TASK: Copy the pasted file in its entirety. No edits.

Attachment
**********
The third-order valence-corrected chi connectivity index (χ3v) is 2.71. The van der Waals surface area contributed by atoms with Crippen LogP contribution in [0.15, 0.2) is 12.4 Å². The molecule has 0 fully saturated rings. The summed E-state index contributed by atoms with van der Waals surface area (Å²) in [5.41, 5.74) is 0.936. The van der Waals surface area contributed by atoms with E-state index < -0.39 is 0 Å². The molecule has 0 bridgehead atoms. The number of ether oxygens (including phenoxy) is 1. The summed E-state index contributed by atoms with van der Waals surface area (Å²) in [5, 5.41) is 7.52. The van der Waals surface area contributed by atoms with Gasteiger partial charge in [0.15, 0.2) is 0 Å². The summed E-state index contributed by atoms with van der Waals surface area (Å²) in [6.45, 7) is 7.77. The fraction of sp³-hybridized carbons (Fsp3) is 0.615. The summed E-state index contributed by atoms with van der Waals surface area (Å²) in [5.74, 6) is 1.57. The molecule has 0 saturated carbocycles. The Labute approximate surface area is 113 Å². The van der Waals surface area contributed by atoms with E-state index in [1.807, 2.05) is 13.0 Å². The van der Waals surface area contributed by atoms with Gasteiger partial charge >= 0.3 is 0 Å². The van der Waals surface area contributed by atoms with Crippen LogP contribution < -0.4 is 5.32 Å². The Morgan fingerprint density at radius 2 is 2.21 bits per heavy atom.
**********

The third-order valence-corrected chi connectivity index (χ3v) is 2.71. The van der Waals surface area contributed by atoms with Crippen LogP contribution in [0.15, 0.2) is 12.4 Å². The molecule has 0 fully saturated rings. The summed E-state index contributed by atoms with van der Waals surface area (Å²) in [5.41, 5.74) is 0.936. The van der Waals surface area contributed by atoms with E-state index < -0.39 is 0 Å². The molecule has 0 bridgehead atoms. The number of ether oxygens (including phenoxy) is 1. The summed E-state index contributed by atoms with van der Waals surface area (Å²) in [5, 5.41) is 7.52. The van der Waals surface area contributed by atoms with Gasteiger partial charge in [0.15, 0.2) is 0 Å². The summed E-state index contributed by atoms with van der Waals surface area (Å²) in [6.45, 7) is 7.77. The fraction of sp³-hybridized carbons (Fsp3) is 0.615. The summed E-state index contributed by atoms with van der Waals surface area (Å²) in [5.74, 6) is 1.57. The molecule has 0 saturated carbocycles. The Labute approximate surface area is 113 Å². The van der Waals surface area contributed by atoms with E-state index in [1.807, 2.05) is 13.0 Å². The van der Waals surface area contributed by atoms with Gasteiger partial charge >= 0.3 is 0 Å². The van der Waals surface area contributed by atoms with Crippen LogP contribution < -0.4 is 5.32 Å². The Morgan fingerprint density at radius 2 is 2.21 bits per heavy atom.